{Although these are blood pressure logs, I noticed that there are some of the logs that look like you can revise them to fit your needs. Good Luck!}
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Reply to DeeAnna
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You could ask the NP if she can give you or recommend a pre-printed chart to use. That'd save a heap of time.

How well stabilised would you say your mother is?

Do you happen to have figures for things like her ejection fraction and her kidney function? The first will tell you how severe her heart failure is; the second will give you a rough guide to how fine a balancing act her team is having to pull off between improving her heart function and respiration with diuretics, and protecting her kidneys.

If she was only diagnosed a few weeks ago this really does need careful monitoring so that fine adjustments can be made. I am raising an eyebrow about it all being placed at your door, especially as it's such new territory for you. Have you tried kicking up a fuss, and at least demanding that the nursing team shadow you, say for the first week, until you've got the hang of the routine?

I did log absolutely everything I could think of.* But my mother was diagnosed in 1995, so by the time I was caring for her full-time I'd been paying attention for over fifteen years; and even then I was still outraged when I found out that I should have been expecting vascular dementia all along - nobody bloody told me that!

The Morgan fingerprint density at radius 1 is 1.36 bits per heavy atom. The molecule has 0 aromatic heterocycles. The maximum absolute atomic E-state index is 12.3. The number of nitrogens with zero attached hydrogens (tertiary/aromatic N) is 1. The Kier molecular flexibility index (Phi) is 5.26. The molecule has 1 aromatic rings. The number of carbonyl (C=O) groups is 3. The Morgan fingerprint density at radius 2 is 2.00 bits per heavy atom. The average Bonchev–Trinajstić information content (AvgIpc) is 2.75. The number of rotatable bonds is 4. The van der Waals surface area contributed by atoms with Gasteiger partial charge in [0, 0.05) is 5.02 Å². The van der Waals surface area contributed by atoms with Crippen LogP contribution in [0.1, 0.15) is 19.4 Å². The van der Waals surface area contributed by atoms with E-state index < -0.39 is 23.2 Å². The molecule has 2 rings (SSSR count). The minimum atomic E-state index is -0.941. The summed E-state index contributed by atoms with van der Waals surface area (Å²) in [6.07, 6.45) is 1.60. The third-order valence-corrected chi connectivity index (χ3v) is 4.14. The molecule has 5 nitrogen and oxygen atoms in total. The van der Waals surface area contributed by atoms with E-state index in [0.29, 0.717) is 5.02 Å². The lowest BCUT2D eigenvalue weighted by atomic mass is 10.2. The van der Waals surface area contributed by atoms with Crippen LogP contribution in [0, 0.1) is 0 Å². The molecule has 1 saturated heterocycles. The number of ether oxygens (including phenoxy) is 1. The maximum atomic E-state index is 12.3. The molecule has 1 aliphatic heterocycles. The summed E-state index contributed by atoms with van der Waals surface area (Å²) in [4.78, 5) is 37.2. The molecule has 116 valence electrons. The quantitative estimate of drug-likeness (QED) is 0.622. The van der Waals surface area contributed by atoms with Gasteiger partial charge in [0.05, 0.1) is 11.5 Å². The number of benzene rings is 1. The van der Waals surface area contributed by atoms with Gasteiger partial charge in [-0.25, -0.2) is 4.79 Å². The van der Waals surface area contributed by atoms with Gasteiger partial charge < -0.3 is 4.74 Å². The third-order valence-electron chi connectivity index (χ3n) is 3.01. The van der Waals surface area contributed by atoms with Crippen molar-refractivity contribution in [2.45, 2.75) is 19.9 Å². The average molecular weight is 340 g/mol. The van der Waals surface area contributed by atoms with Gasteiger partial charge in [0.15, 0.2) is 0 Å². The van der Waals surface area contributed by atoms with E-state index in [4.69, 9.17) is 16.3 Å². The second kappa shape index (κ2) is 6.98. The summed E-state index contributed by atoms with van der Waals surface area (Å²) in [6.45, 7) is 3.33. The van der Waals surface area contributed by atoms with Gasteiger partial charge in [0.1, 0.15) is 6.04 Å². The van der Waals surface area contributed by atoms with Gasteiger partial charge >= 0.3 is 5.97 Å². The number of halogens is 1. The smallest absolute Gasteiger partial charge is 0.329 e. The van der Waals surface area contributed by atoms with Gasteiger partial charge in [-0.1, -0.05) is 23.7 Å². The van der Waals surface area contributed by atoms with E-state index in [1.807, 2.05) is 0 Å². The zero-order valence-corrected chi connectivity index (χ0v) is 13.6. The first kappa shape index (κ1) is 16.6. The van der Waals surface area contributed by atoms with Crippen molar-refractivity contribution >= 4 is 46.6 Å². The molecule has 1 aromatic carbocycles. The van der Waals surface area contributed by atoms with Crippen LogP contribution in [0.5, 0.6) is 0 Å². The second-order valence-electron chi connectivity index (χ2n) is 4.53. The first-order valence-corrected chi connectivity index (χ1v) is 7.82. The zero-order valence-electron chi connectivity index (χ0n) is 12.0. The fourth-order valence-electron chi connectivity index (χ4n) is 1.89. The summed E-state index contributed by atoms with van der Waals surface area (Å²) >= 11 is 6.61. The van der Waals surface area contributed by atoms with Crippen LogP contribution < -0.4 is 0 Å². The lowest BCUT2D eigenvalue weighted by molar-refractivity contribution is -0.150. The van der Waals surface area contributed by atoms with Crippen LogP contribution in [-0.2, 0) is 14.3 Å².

So, all in all, I think the learning curve you're on is unreasonably steep and you are entitled to demand better support.

* You may find this curious, but weight and blood pressure were not among them. Weight may be a useful guide to fluid retention but there are other ways to monitor it; and daily blood pressure readings taken by even a conscientious amateur... if your mother is so unstable that this really is essential, then she shouldn't be coming home yet.
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Reply to Countrymouse
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You understand the symptoms that show that your mom’s condition is getting worse and they are usually very obvious. I agree, you know what to look for and then you can notify a professional.

My mom has CHF and has only had one episode where she was hospitalized. And she’s had it for 6 years. Taking the diuretic is important too.

If you physically cannot get mom up for weighing the professionals will have to help with the weighing.
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Reply to HolidayEnd
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Does your mom live alone? With you?

Has she been diagnosed with dementia? How aggressively should her heart failure be treated, is the overarching question here.

Is she eligible for Hospice services?
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Reply to BarbBrooklyn
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Bumping this up. I hope others have some suggestions for you.
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Reply to SnoopyLove